It is the lack of meat and the over consumption of carbohydrates that leads to heart disease, mental health disorders, obesity, type 2 diabetes etc. However, you should not be eating spam, bacon and other processed meats. Your meat should be unprocessed, grass-fed, free-range and organic.
In regard to the moral issue, eating meat is not immoral or unethical. It is part of the grand design of nature. We were born meat eaters. This is a biological fact that can’t be changed. Yes, it is unethical and immoral to abuse our meat supply or subject them to despicable living conditions, but when you buy grass-fed meats, you are buying meat that is treated humanely.
Keep in mind, that the loss of animal life (birds, insects, mice, rabbits, moles, and other small creatures) that occurs in crop growing and harvesting is much higher than that which occurs when butchering an animal. So being a vegetarian does not make you exempt from killing other animal life.
More pages to read for the truth about meat:
Understanding that eating meat is as natural, healthy and essential as breathing or exercise is important for inciting motivation to achieve the goal, so fill your brain with the facts. Now, once you are armed with the facts, you may still experience nausea, bloating, repulsion, etc., but you are ready to move forward.
Take it Slow
If you haven’t eaten meat in a while, it may take your system and your mind a little while to adjust. Don’t start out eating hamburgers, steaks or chicken breasts. Instead, put just a little grilled chicken cut into very small cubes or even shredded in your salad, or add a little ground beef or buffalo in your chili, or a little cubed chicken or turkey in your soup. Don’t go all out at first.
You may also find eating fish and eggs, instead of fleshy meat, at first to be more acceptable and easier on the GI tract. Take it slow — in baby steps. Later on you can bring in the whole steaks, breasts, chops, roasts etc.
Your taste buds must also adjust. Chemically altered food, foods high in starch like grains, potatoes etc. impair your ability to taste the deliciousness of real food. It takes time for them to reestablish normal function. Once they do, you will be awed by the flavor in natural food.
The biochemistry that we humans have today evolved directly from our ancient ancestors and we function most optimally by mimicking their eating and lifestyle patterns. Anthropological research tells us that all of our ancestors were meat eaters, however depending on heritage, the amount of meat to be eaten varies from person to person somewhat. For example, if your family lineage comes from areas closer to the equator, our ancestors from these groups ate more vegetables and less meat, thus you will be genetically wired to eat the same. Whereas someone with a family lineage from Alaska, who had very little access to vegetables, would have a much higher need for meat. Anthropological research also suggests that the amount of meat to be consumed typically ranges from 45 to 65 % of your total energy intake. However these are estimates, your body may not need that much or it may need more.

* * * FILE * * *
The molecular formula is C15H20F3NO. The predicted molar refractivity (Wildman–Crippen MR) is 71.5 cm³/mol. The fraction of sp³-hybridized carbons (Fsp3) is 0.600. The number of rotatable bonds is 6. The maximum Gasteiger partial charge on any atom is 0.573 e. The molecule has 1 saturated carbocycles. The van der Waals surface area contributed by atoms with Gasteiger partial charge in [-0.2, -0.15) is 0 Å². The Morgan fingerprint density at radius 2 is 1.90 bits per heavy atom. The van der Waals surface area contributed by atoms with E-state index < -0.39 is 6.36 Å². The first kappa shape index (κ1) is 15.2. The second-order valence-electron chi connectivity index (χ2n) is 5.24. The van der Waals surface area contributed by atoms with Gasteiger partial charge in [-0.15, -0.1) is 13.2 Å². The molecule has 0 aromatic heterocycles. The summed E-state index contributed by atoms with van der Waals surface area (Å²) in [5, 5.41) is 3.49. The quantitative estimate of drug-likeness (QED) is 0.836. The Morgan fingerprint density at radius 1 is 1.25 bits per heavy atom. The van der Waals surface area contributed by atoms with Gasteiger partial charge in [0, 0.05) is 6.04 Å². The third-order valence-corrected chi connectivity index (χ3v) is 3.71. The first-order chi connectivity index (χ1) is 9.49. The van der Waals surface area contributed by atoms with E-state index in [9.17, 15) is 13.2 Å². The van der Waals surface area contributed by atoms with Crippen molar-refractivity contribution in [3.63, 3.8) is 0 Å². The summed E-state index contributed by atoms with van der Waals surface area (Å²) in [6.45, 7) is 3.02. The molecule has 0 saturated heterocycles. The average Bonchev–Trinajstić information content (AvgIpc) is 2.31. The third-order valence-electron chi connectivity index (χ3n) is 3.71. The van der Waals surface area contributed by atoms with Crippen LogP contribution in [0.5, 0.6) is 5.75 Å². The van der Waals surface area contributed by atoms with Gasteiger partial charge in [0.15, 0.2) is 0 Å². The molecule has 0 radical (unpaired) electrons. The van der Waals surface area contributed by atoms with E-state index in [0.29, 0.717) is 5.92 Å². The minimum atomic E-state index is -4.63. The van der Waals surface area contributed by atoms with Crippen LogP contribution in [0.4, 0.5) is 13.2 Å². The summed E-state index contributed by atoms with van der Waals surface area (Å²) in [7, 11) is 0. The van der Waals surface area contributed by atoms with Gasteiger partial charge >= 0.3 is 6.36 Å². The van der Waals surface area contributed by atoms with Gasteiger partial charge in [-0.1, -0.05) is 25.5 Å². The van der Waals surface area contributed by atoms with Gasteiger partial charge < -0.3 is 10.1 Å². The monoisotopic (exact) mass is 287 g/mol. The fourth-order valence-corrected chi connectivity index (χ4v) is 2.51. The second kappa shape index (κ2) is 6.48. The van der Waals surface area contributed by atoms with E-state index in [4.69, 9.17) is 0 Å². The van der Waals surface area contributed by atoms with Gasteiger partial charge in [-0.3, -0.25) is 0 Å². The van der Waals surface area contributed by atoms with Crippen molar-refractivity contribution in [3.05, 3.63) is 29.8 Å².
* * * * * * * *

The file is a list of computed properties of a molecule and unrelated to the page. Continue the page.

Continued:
For example, in Charmaine’s question above, she states she feels best on a lot of vegetables. I would say that she falls in the 45% category, someone who needs more vegetables and less meat, but she still needs some meat.
So, Charmaine, I encourage you to follow the other advice on this page to help you bring some meat into your diet, but allow the vegetables to be your largest portion. Try fish and eggs at first. Eating leaner cuts may also help with the nausea, bloating etc. You can also try liver, hearts and kidneys, as organ meats feel and taste less “fleshy” are actually leaner and may produce less GI upset.
Just remember that vegetables should come in the non-starchy form. Corn is a grain, not a vegetable. Peas, potatoes and other starchy veggies should be avoided or at least restricted. Replace the grains with vegetables, nuts, seeds and low-sugar fruit like berries. You most likely need digestive enzymes and probiotics which I discuss further below.
In response to Charmaine’s question about the blood type diet, no I don’t think there is much merit to that diet, since it says that some people are meant to be vegetarians. I don’t believe any of us are vegetarians. Yes, some people can get by on a vegetarian diet, but it is not our natural diet and for most people it means they are lacking in many crucial nutrients.
Additionally, I am type A blood, which according to the blood type diet says I should be a vegetarian. I can’t function at all on a vegetarian diet, so I can’t see any truth in this approach. I share an in depth discussion about the blood type diet on my Should You Eat Right for Your Type post, you should take a look at that.